The buzz has been building about EOS. The the token sale dates were announced yesterday.
(If you happen to be late to the party or have yet to catch up on the details of why EOS might just be kind of a big deal, read this great post from @trogdor):
Now, contrary to how most ICOs have been launched lately - huge hype, millions sold out in minutes - @dan (yes, the same Dan Larimer behind Steemit and Bitshares) and his team have chosen a different model for the EOS token distribution. Short and simple:
The sale lasts 341 days. 20% of the total one billion tokens are sold during the first 5 days with token price = (amount contributed / 200,000,000).
Then, another 2,000,000 tokens will be released for sale each 23 hours after, price = (amount contributed / 2,000,000).
Tokens sold from each period, once distributed via an Ethereum contract, will also then be tradeable on exchanges.
So, this kinda makes things a little bit complicated.
This post from the official EOS Steemit blog explains some of the rationale behind the structure of the distribution sale quite well: Logically Consistent Principles for Token Distributions. The simple explanation: they want this to be fair and for everyone to be able to participate, paying a fair market price.
However, for those not experts in game theory and mathematics, it might get a bit confusing if trying to figure out how/when to buy for/at the best price...
Now, I'm not gonna even pretend I've figured this out.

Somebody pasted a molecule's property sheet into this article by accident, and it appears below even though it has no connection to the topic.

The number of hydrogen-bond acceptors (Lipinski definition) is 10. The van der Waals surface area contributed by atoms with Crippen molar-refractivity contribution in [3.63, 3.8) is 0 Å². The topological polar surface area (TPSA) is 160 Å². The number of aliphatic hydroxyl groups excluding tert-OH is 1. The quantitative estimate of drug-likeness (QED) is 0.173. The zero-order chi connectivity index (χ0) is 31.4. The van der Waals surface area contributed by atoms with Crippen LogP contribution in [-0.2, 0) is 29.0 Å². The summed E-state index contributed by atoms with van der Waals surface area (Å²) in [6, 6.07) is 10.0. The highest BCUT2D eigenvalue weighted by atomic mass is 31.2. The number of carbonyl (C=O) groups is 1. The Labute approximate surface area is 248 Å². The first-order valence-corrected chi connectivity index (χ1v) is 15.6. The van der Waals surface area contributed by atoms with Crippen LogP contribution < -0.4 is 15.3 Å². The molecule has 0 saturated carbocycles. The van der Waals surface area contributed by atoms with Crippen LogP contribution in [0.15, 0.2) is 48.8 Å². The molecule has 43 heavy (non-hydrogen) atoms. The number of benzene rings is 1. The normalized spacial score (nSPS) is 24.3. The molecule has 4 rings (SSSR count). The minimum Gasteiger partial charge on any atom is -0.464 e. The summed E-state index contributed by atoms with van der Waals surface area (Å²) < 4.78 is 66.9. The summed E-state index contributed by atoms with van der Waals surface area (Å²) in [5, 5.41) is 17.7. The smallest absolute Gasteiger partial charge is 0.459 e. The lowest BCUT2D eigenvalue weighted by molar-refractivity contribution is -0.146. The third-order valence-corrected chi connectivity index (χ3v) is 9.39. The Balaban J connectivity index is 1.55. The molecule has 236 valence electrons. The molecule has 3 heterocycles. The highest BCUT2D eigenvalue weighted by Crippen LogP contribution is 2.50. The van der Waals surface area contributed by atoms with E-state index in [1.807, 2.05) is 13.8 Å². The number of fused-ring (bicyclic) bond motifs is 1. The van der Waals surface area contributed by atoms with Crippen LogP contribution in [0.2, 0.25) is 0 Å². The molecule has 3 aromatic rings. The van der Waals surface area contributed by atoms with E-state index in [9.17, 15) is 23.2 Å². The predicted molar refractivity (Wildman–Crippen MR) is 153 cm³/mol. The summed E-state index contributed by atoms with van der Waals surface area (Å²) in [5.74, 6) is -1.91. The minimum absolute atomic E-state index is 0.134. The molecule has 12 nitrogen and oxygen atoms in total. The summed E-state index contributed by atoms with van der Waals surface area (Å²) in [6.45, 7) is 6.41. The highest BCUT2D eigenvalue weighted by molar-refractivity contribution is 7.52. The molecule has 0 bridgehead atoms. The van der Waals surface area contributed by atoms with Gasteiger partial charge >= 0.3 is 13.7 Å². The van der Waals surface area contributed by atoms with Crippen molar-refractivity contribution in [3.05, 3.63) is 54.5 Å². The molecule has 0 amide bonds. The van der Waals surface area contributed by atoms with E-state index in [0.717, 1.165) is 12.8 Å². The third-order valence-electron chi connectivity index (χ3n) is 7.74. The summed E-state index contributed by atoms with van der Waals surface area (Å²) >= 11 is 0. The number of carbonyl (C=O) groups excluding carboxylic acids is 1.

But I will share some insights I've gleaned glancing over this - and a few ideas as to how we could collectively make this more of a win-win-win for everyone involved.
I could also be completely off in some of my assumptions or calculations - so if there are flaws in any the logic herein, do please correct me.
Off the bat, I'd say it would probably be the riskiest to invest during the first 5 days. Why? Well, I put this chart together in attempts to assess how pricing worked, which might explain a little better:
Assuming I don't have everything backwards, the only way those investing during the first 5 days will get a lower price than later on in the sale is if a huge amount is contributed.
Now, I'm not expecting anyone to break this down here. Truthfully, my head is spinning looking at it and trying to figure it out. But through this, we progress to a key point:
Without being able to transparently see exactly how much has been contributed to the contract each period/day, it's a guessing game as to what price we're paying during the crowdsale.
Now, I'm sure there is some way for those techie-geniuses well-versed in Ethereum coding to extract such data from the contract and feed it into "sniper bots" that can donate within the last seconds of a period/day if the pricing matches their criteria. Though for the rest of us who have no clue how to get into that side of things...
We could use some help in this department.
i.e. a website similar to www.SteemDollar.com that pulls data from the contract and summarizes the daily contributions, and thus daily/period token price.
That way, anyone could see at any point in time both what the market price of buying tokens on the exchange is and what the maximum price of purchasing direct through the contract's daily distribution pool would be.
Surely, such transparency would help level the playing field, with anyone wanting to buy having easy access to seeing the price if buying direct from contract.
How exactly this will all play out, with tokens then available for trading on the exchanges as well... I dunno. But for someone simply wanting to simplify buying at a most-fair price, I think a straightforward app like this would be great.
Who could build it and how? I dunno. But if anyone wants to step up and take on the task, you'd probably be doing a great service to the community.
Any way it goes, this shall be an interesting ride.
Looking forward to the shared journey.
Feel free to drop your thoughts, insights, feedback, and input below to add to the conversation...